As a novice photographer, it wont take you long to start looking into backdrops. I know I wanted to move beyond just taking informal pictures when I priced out a few different options. I also wanted to set up a place where I could get some more formal pictures, my own little creative studio. If you are also interested in doing the same, you have probably realized that you need to have backdrops. The type and how many you should buy depends on your budget and goals.

So how much do photography backdrops cost? Depending on the type of material, style, quality, and size, prices range from $12.00 for a printed paper backdrop, on the low end, to $1,300.00 for a large canvas, muslin, or velvet on the high end. Canvas is the most used backdrop material, and you can typically find quality canvas starting at $30.00.

There are so many variables that can go into choosing the right backdrop for your needs. Choosing the right style and material can make all the difference in your photo finish. Here are the top five picks for background material:

  1. Vinyl
  2. Canvas
  3. Muslin
  4. Velvet
  5. Paper

Each of these choices has its own advantages and disadvantages, and some are decidedly less expensive than others. But that doesn’t mean they are of lesser quality. The cheaper version may, in fact, be just what you are looking for if you are just looking to take some nice pictures, not set up a photography business. Let’s look at the pros and cons of the most used materials for backdrops.

What Kind of Backdrop Should I Buy?


Price Range: $20 – $200

Vinyl is a very durable and easy to use material for a backdrop.  It’s easily printed in whatever pattern you are looking for. If you’re going to be doing photoshoots in messy situations, or just messy subjects like grandkids and pets, it cleans up easily with just a little soap and water, and it can take a pretty good beating.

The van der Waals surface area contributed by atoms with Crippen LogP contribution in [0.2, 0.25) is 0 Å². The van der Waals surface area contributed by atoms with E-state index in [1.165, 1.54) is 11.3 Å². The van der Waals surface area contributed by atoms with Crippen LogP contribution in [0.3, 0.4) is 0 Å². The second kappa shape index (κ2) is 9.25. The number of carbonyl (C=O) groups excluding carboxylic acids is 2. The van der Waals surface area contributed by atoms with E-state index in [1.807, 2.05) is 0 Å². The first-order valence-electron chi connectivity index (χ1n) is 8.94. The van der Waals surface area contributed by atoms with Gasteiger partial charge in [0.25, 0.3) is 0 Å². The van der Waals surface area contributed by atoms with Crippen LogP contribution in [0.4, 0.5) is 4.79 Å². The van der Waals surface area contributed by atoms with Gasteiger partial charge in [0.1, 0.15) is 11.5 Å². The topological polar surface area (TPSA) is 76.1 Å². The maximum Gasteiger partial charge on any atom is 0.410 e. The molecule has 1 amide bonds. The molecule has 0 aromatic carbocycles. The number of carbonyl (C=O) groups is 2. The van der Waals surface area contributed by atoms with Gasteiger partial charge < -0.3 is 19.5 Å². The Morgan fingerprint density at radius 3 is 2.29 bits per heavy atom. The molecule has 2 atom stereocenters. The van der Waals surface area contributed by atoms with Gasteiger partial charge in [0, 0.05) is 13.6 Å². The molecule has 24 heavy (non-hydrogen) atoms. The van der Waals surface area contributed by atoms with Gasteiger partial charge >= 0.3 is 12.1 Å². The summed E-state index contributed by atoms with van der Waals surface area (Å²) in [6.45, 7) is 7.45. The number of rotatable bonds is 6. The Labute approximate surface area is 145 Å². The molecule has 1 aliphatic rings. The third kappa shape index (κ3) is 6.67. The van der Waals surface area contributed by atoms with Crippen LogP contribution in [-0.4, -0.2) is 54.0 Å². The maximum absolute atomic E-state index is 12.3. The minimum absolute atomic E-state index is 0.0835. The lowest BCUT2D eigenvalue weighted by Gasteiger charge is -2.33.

It doesn’t wrinkle unless stored improperly (always make sure to roll, not fold, it on to a large tube) and stores well when not in use.

Vinyl comes in several different weights. Usually, it can be quite heavy. It’s probably better to use a lighter fabric for those shoots you travel too and keep the vinyl at your home or studio. Some of the newer types of vinyl are much more lightweight and can be used as a quick hanging backdrop or floordrop.


Price Range: $25 – $750

This one can be on the pricey side. Canvas is one of the most often used backdrop option (some say overused). It has a texture to it that makes it absorb and reflect light in a myriad of different ways. It is water-resistant so it is great for indoor or outdoor shoots.

Canvas is heavy and needs to be taken good care of. Be careful not to let it get creased, and always roll it up. Creases are very hard to get out and can easily become permanent, making it harder to work around in your shoot. It’s durable and sturdy and won’t reflect a glare. It is also colorfast and takes a print or paint well, providing a vibrant and beautiful backdrop.


Price Range: $35 – $125 and up

This material is portable, versatile, and easy to clean. If you’re looking for an easy backdrop that you can just toss in your car and take anywhere, then muslin is for you. It has a weathered look that works with its wrinkles, it’s non-reflective and stretchable, and can be cleaned with just a toss in the wash.

Because it’s so easy to work with and so versatile, muslin generally runs in the middle price range. Although it also can be one of the more expensive choices, many photographers think it is well worth the cost, especially if you’re planning on using it for years to come. If you plan to do a lot of photoshoots, then this would be a good investment.


Price Range: $40 – $200 and up